Alissa Nutting is most recently the author of Tampa.
Author: Alissa Nutting
Subjects Discussed: Unclean Jobs for Women and Girls as preparation for Tampa, how to build up immunization against narcissism and sociopathy, people who have called for Nutting’s demise, becoming enslaved to a character, contending with a protagonist who has no moral compass, incorporating hate mail into your daily routine, writers who are able to manage intense emotional characters, writers as mediums, Sylvia Browne, avoiding novels that are sunshine and teddy bears, pleasant weather in Tampa, PTSD moments that novelists experience, how Celeste encouraged the propagation of mean jokes inside Nutting’s head, attempts to be a positive person, why horror writers are so nice, literary novelists as passive-aggressive dicks, parallels between acting and teaching, teachers who can’t remember students, a porous memory as an occupational advantage, the state of being 400% bubbly, parents and memory vacations, Celeste’s sexuality defined almost exclusively in power, the inability of America to consider that women in power can abuse it, the evils of Slate articles, people who get riled up by The Cuckoo Clock of Doom, the advantages of not having a safe place, the scourge of happy movies, being angered by The Sound of Music, obnoxious musicals, the benefits of gloomy art, Kiese Laymon, the problems with cultural engagement, A.M. Homes’s early fiction, violence within David Foster Wallace’s short stories, why America is growing more reactionary in its fiction tastes, side characters within Tampa, Celeste pinpointing upon the corporeal form of people she isn’t attracted to, operating within a world of physical perfection, assumptions made by TV pundits, how Celeste doesn’t talk about her parents, examining extraordinary behavior without explanation, the best male monsters in fiction, how being a daughter can be a powerless role, Samuel R. Delany and poronotopia, Through the Valley of the Nest of Spiders, Fatal Attraction, Dhalgren, teachers at the mercy of No Child Left Behind, students who are bound by an anti-PDA contract, martyrs who live on the poverty line, reduced freedom of expression for teachers, the teacher surveillance state, trading in your classics degree for an educational one, why today’s kids are still interested in engaging with literature, Lord of the Flies as a Christmas story, teaching “The Pit and the Pendulum” without understanding it, when kids are smarter and more curious than adults, shock collar fantasies, teachers who go crazy, education as a dating service, Celeste’s metaphysical ideas about the soul and the body, language and metaphor, impoverished bands who refuse to write pop songs, how similes can kick you in the brain, Nutting’s love for the first-person, the contrast between thought and action, the inspiration that emerges from a boring childhood, Nutting’s Catholicism, John Waters, giving characters “thought vacations,” America’s indebtedness to religious language and principles, having family conversations about how we pretend, the extraordinary conditions it takes to miss church, taking off the Catholicism glasses to get inside the head of a pedophile, hedging your bets against intense obsession, when teachers teach behavior more than knowledge, Celeste being dictated by her smells, the Jack-Celeste relationship defined by food, insouciant perversity, why comedy is the scariest thing in the world, obsession and objectivity, the presentation of moral behavior and problems with neutrality, the desire to write a book with a soulless protagonist, soulless characters conveyed through language rooted in soul, men with monosyllabic names who transform into steak-eating, cigar-chomping, bear-swilling Visigoths, exhibition and parental duties, the terror of returning to the womb, notions of the dream woman, and being oblivious when everybody is watching.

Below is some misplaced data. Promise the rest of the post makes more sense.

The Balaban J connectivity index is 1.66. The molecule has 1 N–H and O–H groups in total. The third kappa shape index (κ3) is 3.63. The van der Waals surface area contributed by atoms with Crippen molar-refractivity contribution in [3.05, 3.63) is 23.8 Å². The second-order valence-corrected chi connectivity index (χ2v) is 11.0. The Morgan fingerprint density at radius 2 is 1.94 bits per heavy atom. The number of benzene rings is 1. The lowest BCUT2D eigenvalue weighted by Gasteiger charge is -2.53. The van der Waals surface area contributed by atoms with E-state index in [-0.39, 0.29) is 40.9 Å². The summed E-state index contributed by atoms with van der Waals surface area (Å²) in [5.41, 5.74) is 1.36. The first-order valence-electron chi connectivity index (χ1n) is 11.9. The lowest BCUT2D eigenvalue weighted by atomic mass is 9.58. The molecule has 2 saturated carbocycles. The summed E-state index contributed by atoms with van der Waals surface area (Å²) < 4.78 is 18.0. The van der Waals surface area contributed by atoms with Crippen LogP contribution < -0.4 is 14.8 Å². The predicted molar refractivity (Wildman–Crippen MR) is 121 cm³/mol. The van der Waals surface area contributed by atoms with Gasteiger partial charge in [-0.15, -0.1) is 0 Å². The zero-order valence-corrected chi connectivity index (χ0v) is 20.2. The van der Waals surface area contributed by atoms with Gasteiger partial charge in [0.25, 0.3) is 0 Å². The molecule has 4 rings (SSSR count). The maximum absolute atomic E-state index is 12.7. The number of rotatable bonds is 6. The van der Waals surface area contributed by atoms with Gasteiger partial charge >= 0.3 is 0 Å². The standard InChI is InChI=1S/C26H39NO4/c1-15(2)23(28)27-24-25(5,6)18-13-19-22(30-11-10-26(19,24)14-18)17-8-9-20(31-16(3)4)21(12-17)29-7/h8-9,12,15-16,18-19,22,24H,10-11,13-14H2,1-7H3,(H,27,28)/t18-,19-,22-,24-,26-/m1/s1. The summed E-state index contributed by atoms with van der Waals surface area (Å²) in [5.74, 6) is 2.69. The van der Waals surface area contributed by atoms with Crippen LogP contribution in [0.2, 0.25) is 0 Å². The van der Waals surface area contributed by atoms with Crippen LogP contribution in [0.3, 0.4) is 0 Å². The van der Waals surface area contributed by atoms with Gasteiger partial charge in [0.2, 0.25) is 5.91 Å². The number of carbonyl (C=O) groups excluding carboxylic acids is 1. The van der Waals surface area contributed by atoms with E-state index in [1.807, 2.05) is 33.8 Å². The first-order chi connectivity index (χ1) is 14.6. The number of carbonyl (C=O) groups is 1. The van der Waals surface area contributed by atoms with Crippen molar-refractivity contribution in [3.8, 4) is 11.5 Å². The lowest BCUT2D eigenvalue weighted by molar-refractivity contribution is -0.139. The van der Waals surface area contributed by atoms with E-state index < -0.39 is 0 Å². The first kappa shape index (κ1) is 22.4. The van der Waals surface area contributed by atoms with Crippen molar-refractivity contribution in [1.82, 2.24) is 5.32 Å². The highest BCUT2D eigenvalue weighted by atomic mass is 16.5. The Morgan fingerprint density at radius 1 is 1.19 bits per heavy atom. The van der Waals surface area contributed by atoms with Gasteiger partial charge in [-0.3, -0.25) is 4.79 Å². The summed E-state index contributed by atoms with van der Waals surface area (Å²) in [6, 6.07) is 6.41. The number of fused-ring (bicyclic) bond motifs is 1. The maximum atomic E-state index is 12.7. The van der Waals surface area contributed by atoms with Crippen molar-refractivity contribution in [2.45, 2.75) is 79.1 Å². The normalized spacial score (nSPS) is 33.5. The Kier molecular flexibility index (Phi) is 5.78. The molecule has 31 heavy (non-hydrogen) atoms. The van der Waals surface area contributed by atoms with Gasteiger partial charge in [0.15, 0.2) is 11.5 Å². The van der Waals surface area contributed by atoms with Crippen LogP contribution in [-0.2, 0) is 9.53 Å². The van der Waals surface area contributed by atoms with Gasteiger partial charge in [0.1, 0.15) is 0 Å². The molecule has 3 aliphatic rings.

EXCERPT FROM SHOW: